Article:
SAVANNAH, GA (WTOC) - As the father of a nine-year-old, I am well versed in the art of compromise.
I clearly understand the principle that if I want peace and harmony, I must master the art of the deal. At the end of the discussion, neither of us gets completely what we want. As historians will note, compromise used to be an integral part of American Politics - a practice that seemingly started with Alexander Hamilton, the man who was in the room where it happened but has famously ended somewhere in the late 80s between the Regan and Bush administrations.
While campaigning for the 1988 presidential election, George Bush famously said, "Read my lips, no new taxes." Two years later, he compromised with the Democrats and the rest is political and American history.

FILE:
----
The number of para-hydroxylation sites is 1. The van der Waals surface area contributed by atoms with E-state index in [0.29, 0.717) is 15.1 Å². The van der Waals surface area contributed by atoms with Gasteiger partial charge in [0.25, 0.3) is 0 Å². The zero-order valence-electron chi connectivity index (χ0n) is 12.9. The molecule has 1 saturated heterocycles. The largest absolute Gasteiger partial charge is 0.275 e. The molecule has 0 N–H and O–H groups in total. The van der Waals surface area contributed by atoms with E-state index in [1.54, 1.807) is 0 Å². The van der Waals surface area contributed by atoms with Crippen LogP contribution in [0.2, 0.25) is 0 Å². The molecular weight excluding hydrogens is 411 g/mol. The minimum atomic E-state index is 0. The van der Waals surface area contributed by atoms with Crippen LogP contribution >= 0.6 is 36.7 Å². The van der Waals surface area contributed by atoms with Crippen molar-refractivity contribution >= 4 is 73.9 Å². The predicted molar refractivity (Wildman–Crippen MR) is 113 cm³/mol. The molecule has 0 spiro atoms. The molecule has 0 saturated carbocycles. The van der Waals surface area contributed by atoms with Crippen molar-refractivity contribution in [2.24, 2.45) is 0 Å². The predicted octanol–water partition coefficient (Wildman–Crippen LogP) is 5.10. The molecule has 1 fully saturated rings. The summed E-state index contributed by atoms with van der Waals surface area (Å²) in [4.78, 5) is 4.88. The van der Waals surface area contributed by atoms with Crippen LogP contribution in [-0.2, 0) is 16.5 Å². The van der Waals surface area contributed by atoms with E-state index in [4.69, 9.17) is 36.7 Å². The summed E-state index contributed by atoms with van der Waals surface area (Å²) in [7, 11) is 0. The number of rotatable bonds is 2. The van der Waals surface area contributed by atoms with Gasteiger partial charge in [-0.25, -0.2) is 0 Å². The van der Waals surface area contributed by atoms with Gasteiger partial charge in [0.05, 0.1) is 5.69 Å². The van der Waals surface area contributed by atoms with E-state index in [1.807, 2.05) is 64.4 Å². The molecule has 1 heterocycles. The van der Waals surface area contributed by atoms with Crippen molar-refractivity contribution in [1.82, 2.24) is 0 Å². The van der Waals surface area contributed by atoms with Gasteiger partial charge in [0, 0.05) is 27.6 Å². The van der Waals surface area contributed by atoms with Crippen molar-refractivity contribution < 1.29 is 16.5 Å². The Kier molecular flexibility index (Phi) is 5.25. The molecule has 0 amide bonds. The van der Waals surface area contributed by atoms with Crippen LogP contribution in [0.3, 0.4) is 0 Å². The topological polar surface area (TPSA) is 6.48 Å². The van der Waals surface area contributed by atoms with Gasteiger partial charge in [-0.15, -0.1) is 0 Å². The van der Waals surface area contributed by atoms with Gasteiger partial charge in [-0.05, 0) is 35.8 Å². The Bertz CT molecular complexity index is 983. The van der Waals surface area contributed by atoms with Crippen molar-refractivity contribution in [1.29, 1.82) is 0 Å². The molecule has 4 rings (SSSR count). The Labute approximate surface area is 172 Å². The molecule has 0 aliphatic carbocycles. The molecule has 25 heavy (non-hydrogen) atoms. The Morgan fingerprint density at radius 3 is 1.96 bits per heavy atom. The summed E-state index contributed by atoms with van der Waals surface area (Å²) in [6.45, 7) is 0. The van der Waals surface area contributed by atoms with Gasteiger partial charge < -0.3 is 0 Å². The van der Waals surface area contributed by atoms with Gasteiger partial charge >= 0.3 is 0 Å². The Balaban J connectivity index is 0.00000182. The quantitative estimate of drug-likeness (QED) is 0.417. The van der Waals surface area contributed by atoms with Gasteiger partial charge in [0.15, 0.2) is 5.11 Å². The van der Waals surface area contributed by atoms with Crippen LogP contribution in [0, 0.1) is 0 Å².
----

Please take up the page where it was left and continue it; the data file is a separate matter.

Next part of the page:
An uncompromising mindset is great for campaigning but not so much for governing.
Consider This: Our democracy has evolved from political compromise to political hypocrisy on both sides of the aisle. The same group that applauded the employees of the Red Hen restaurant for refusing to serve Sarah Huckabee Sanders because she works in the Trump White House is also the same group that decried the Supreme Court's decision to uphold a Denver bakery's right to refuse to make a wedding cake for a gay couple.
Meanwhile, the most ardent supporters of the Second Amendment have no issues in shooting holes all through the First Amendment. Our rights can no longer be a convenience we turn to just when it suits our arguments. These are challenging times we live in and the political reality now is that politicians are always campaigning and that gets in the way of governing and moving us forward.
We must stop the us vs. them mindset and realize that not everything is an absolute. If we don't relearn the essential American gift of compromise, we will continue to widen this great country's political chasm and slow our progress.